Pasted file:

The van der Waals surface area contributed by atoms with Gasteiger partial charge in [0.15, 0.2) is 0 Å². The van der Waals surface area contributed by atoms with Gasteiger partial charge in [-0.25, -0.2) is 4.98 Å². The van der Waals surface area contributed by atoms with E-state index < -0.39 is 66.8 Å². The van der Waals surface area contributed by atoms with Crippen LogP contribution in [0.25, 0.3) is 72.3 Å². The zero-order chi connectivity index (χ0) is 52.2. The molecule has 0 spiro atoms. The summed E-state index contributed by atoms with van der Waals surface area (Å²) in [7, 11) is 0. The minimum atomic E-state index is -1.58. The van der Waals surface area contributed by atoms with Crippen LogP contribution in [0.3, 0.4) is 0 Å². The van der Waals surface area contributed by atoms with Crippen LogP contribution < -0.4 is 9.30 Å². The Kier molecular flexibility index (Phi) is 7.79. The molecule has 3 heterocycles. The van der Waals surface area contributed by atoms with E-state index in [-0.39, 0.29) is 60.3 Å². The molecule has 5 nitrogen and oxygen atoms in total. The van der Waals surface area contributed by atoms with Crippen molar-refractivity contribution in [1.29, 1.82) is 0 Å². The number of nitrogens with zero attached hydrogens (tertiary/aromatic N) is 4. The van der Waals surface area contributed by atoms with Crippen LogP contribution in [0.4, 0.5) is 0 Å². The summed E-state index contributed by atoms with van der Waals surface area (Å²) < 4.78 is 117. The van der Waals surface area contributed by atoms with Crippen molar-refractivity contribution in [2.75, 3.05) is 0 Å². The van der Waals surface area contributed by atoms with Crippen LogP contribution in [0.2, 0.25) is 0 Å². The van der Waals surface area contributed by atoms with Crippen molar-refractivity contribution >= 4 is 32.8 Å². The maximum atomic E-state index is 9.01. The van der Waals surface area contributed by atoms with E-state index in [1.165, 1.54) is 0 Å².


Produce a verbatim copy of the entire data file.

The van der Waals surface area contributed by atoms with Gasteiger partial charge in [0.15, 0.2) is 0 Å². The van der Waals surface area contributed by atoms with Gasteiger partial charge in [-0.25, -0.2) is 4.98 Å². The van der Waals surface area contributed by atoms with E-state index < -0.39 is 66.8 Å². The van der Waals surface area contributed by atoms with Crippen LogP contribution in [0.25, 0.3) is 72.3 Å². The zero-order chi connectivity index (χ0) is 52.2. The molecule has 0 spiro atoms. The summed E-state index contributed by atoms with van der Waals surface area (Å²) in [7, 11) is 0. The minimum atomic E-state index is -1.58. The van der Waals surface area contributed by atoms with Crippen LogP contribution in [0.3, 0.4) is 0 Å². The van der Waals surface area contributed by atoms with Crippen LogP contribution < -0.4 is 9.30 Å². The Kier molecular flexibility index (Phi) is 7.79. The molecule has 3 heterocycles. The van der Waals surface area contributed by atoms with E-state index in [-0.39, 0.29) is 60.3 Å². The molecule has 5 nitrogen and oxygen atoms in total. The van der Waals surface area contributed by atoms with Crippen molar-refractivity contribution in [1.29, 1.82) is 0 Å². The number of nitrogens with zero attached hydrogens (tertiary/aromatic N) is 4. The van der Waals surface area contributed by atoms with Crippen LogP contribution in [0.4, 0.5) is 0 Å². The summed E-state index contributed by atoms with van der Waals surface area (Å²) < 4.78 is 117. The van der Waals surface area contributed by atoms with Crippen molar-refractivity contribution in [2.75, 3.05) is 0 Å². The van der Waals surface area contributed by atoms with Crippen LogP contribution in [0.2, 0.25) is 0 Å². The van der Waals surface area contributed by atoms with Crippen molar-refractivity contribution >= 4 is 32.8 Å². The maximum atomic E-state index is 9.01. The van der Waals surface area contributed by atoms with E-state index in [1.165, 1.54) is 0 Å².